Coin operated toilet lock

1890-1930 in England

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Science Museum Group Collection
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Coin operated lavatory door lock, stamped 'Howard's Patent 15876/12', with 'engaged ' and 'vacant' display window and slot for penny (1d) coins, c.1890-1930.

The first public toilet in Britain was opened in Fleet Street, London in 1852, at a time when urinating in the street – and worse – was commonplace. Public toilets were maintained and had to be paid for, which restricted the range of citizens who were likely to use them.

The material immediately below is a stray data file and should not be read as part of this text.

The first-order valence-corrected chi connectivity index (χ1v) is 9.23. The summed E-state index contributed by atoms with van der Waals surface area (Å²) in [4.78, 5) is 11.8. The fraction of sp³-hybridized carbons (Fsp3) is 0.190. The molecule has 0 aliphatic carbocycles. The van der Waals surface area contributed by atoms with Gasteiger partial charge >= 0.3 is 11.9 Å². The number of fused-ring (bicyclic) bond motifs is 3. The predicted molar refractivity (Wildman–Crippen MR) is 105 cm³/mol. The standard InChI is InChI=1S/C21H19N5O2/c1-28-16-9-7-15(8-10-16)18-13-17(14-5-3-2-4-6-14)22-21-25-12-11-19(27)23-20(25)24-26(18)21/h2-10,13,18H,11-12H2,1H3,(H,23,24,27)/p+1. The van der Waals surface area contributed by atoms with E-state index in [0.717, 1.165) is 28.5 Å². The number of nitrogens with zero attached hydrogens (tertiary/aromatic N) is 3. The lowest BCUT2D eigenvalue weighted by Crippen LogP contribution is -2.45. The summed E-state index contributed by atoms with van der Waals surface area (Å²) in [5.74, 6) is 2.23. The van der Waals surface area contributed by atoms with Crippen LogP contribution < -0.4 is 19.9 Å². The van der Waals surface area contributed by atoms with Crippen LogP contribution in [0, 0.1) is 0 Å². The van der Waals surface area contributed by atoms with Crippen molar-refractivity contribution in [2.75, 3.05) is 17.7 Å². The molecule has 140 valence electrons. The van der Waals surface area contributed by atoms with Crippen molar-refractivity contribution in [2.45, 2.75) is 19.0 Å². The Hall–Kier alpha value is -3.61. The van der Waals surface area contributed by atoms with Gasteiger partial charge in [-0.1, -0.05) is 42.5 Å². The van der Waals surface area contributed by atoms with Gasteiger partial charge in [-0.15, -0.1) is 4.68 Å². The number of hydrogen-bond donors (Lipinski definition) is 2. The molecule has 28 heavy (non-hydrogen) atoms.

Coin operated door locks similar to this brass one would have been a familiar sight to those venturing into the toilets, which were very often built below street level. To lock the door and turn the sign from vacant to engaged, the user had to insert a 1d (one penny) coin into the slot. This is where the expression ‘to spend a penny’ originated.


Public Health & Hygiene
Object Number:
toilet lock mechanism